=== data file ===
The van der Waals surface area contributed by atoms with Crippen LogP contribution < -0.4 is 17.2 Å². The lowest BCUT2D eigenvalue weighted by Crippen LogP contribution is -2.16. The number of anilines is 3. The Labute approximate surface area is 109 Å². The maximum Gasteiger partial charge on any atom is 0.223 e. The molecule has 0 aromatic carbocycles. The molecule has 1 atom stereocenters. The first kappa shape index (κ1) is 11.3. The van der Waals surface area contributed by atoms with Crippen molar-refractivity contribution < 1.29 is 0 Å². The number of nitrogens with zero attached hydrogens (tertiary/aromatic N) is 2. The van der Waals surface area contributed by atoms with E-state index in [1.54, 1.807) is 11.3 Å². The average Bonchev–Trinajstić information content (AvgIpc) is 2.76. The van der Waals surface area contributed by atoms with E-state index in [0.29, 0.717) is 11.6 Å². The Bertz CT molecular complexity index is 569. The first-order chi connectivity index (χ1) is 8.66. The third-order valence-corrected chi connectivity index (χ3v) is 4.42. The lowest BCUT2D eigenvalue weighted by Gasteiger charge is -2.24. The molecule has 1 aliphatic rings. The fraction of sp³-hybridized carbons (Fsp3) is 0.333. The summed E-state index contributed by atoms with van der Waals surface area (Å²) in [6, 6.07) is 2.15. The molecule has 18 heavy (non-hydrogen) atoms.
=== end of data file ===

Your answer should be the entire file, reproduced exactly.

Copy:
The van der Waals surface area contributed by atoms with Crippen LogP contribution < -0.4 is 17.2 Å². The lowest BCUT2D eigenvalue weighted by Crippen LogP contribution is -2.16. The number of anilines is 3. The Labute approximate surface area is 109 Å². The maximum Gasteiger partial charge on any atom is 0.223 e. The molecule has 0 aromatic carbocycles. The molecule has 1 atom stereocenters. The first kappa shape index (κ1) is 11.3. The van der Waals surface area contributed by atoms with Crippen molar-refractivity contribution < 1.29 is 0 Å². The number of nitrogens with zero attached hydrogens (tertiary/aromatic N) is 2. The van der Waals surface area contributed by atoms with E-state index in [1.54, 1.807) is 11.3 Å². The average Bonchev–Trinajstić information content (AvgIpc) is 2.76. The van der Waals surface area contributed by atoms with E-state index in [0.29, 0.717) is 11.6 Å². The Bertz CT molecular complexity index is 569. The first-order chi connectivity index (χ1) is 8.66. The third-order valence-corrected chi connectivity index (χ3v) is 4.42. The lowest BCUT2D eigenvalue weighted by Gasteiger charge is -2.24. The molecule has 1 aliphatic rings. The fraction of sp³-hybridized carbons (Fsp3) is 0.333. The summed E-state index contributed by atoms with van der Waals surface area (Å²) in [6, 6.07) is 2.15. The molecule has 18 heavy (non-hydrogen) atoms.